Tracy is an American alternative rock musician best known for her 1996 single “Mother Mother”.
Bonham is a classically trained violinist and pianist. She received two Grammy nominations in 1997 for Best Alternative Album and Best Female Rock Vocal Performance. She also appeared with The Blue Man Group on the Complex Rock Tour Live DVD and tour.
A native of Eugene, OR, Bonham began singing at age five, playing the violin at nine and piano at age 14. After earning a violin scholarship at University of Southern California, she transferred to Berklee College of Music to study voice and began writing and recording her own material. On her 1996 debut The Burdens of Being Upright, Bonham established herself as a brash rocker with ironic nods to the emerging music of punk grrrrl bands. With blunt, direct observations on love and loss, the album went gold and earned the singer Grammy nominations for Best Alternative Music Performance and Best Female Vocalist.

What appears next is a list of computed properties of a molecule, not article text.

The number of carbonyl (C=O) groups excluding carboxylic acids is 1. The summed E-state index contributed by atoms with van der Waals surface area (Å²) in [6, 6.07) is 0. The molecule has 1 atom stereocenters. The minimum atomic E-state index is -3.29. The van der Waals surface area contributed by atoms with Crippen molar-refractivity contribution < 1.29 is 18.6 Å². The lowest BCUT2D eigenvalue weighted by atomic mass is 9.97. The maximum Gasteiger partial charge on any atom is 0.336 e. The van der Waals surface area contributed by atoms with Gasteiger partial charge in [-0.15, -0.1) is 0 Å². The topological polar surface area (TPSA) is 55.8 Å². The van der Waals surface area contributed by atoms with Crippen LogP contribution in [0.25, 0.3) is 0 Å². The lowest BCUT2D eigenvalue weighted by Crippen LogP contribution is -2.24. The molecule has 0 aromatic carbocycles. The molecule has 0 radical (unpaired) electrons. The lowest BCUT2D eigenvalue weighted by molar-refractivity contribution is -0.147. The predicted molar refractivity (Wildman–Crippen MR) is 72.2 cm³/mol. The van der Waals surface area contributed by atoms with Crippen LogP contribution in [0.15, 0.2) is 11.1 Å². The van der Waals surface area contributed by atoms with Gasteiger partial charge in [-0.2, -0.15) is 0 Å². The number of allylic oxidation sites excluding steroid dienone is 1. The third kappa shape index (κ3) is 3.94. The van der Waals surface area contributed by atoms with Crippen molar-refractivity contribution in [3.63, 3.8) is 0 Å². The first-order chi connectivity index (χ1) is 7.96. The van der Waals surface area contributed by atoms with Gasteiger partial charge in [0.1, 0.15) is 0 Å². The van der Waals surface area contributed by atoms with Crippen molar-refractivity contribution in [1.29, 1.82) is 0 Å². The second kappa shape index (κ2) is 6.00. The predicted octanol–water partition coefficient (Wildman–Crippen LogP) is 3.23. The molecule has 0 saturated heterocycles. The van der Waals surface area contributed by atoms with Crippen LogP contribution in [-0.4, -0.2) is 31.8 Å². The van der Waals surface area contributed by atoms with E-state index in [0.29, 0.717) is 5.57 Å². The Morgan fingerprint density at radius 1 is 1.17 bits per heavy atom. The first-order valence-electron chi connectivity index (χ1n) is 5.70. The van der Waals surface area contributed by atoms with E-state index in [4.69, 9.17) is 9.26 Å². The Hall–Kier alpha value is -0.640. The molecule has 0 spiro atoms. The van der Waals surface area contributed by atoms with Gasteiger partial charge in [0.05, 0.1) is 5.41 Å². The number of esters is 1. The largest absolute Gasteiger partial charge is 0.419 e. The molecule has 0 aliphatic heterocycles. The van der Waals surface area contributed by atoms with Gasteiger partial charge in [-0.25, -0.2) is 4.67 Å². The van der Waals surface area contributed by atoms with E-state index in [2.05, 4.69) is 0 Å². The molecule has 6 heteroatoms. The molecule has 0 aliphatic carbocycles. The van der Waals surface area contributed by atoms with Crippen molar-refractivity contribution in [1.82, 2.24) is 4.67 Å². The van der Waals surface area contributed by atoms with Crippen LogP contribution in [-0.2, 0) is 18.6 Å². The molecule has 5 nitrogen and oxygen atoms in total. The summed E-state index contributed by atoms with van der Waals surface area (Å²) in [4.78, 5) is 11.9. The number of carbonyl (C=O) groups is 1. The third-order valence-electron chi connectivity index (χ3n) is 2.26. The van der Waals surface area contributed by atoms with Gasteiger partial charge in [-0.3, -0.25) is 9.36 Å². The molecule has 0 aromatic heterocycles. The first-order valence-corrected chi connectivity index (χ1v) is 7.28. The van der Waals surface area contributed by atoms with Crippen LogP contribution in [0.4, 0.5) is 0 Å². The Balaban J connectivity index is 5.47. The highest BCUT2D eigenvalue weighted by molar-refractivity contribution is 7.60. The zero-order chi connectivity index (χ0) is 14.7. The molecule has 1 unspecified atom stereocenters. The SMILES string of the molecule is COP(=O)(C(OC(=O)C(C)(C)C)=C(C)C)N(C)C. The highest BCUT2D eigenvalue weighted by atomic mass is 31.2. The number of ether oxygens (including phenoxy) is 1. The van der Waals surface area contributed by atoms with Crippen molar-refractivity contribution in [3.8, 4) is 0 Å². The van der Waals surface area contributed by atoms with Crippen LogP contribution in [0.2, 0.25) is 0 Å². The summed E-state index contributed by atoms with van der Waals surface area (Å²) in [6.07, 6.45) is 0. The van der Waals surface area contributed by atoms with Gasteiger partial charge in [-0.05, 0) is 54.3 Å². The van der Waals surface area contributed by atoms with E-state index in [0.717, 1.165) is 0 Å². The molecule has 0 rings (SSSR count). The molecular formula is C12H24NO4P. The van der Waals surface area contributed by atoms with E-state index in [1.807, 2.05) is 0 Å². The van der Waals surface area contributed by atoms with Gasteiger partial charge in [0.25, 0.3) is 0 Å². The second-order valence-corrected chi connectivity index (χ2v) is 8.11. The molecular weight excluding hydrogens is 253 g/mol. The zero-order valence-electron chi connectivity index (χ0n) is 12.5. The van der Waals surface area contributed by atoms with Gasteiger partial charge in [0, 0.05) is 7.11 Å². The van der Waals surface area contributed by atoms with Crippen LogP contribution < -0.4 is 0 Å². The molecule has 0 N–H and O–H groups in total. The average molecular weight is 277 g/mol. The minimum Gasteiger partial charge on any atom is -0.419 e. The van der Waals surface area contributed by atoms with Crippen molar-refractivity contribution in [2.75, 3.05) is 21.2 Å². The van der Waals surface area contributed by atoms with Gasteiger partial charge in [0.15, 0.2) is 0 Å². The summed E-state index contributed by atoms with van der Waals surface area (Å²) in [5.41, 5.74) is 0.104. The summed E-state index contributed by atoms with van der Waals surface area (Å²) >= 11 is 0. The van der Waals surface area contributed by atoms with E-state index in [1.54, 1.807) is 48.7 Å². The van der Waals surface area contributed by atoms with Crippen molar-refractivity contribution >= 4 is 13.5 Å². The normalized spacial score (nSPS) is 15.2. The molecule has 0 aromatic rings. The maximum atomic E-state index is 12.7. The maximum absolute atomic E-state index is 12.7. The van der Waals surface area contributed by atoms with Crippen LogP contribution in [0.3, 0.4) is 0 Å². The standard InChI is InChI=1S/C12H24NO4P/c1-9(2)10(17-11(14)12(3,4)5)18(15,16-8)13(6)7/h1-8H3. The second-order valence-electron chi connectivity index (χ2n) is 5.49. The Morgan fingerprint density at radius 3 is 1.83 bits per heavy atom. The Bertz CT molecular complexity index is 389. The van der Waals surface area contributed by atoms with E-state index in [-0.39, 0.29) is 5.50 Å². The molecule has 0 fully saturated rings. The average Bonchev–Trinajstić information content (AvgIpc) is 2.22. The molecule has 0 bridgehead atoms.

Critics took notice as well. Rolling Stone noted “this classically trained Boston singer-songwriter sets meandering Aimee Mann-like melodies over bright electro-pop folk with string-laden atmospherics.” “Mother Mother”, her first single, became a nationwide anthem and earned the singer an MTV Video Music Awards nomination. From the late 1990s to the mid 2000s, Bonham steadily recorded and performed both individually and with numerous groups, appearing with everyone from Blue Man Group and Aerosmith and to Ron Sexsmith and Juliana Hatfield. Following 2005’s Blink the Brightest and the 2006 EP In the City + In the Woods, the singer took some time to focus on other things, earning a yoga teaching certification while learning to live a more balanced life, not realizing initially that her non-musical experiences would be fodder for what would eventually become Masts.
“Making music is what I will always do,” says Bonham. “I realized I didn’t have to divide it into ‘career’ and ‘not career’. I make music. I needed the music business machine for a minute. Now I realize I don’t. Every record before this, I had some expectation for how the record should do commercially. But now, it’s a wide open slate and I’m okay with that, as long as I can create new opportunities and grow from them. Life is so good right now; how could I go wrong?”